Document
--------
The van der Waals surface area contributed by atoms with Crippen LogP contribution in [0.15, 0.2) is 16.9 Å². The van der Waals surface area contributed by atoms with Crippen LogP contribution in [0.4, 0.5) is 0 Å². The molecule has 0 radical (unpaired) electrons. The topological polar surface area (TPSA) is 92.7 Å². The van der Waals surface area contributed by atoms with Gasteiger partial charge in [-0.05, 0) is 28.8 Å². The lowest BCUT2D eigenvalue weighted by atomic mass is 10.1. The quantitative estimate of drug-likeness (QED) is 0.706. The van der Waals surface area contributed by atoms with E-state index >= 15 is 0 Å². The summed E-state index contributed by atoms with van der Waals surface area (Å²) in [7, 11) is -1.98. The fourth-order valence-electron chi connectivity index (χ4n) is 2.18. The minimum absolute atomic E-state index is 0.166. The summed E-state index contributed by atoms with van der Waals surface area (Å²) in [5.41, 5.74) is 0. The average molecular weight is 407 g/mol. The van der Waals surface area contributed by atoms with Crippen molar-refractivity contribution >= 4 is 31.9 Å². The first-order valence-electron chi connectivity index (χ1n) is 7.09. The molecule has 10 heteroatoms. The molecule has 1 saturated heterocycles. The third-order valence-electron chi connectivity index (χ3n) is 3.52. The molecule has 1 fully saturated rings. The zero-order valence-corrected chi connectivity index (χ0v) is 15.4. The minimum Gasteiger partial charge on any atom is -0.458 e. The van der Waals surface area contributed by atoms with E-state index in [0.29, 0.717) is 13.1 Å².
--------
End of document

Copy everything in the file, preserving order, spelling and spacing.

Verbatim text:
The van der Waals surface area contributed by atoms with Crippen LogP contribution in [0.15, 0.2) is 16.9 Å². The van der Waals surface area contributed by atoms with Crippen LogP contribution in [0.4, 0.5) is 0 Å². The molecule has 0 radical (unpaired) electrons. The topological polar surface area (TPSA) is 92.7 Å². The van der Waals surface area contributed by atoms with Gasteiger partial charge in [-0.05, 0) is 28.8 Å². The lowest BCUT2D eigenvalue weighted by atomic mass is 10.1. The quantitative estimate of drug-likeness (QED) is 0.706. The van der Waals surface area contributed by atoms with E-state index >= 15 is 0 Å². The summed E-state index contributed by atoms with van der Waals surface area (Å²) in [7, 11) is -1.98. The fourth-order valence-electron chi connectivity index (χ4n) is 2.18. The minimum absolute atomic E-state index is 0.166. The summed E-state index contributed by atoms with van der Waals surface area (Å²) in [5.41, 5.74) is 0. The average molecular weight is 407 g/mol. The van der Waals surface area contributed by atoms with Crippen molar-refractivity contribution >= 4 is 31.9 Å². The first-order valence-electron chi connectivity index (χ1n) is 7.09. The molecule has 10 heteroatoms. The molecule has 1 saturated heterocycles. The third-order valence-electron chi connectivity index (χ3n) is 3.52. The molecule has 1 fully saturated rings. The zero-order valence-corrected chi connectivity index (χ0v) is 15.4. The minimum Gasteiger partial charge on any atom is -0.458 e. The van der Waals surface area contributed by atoms with E-state index in [0.29, 0.717) is 13.1 Å².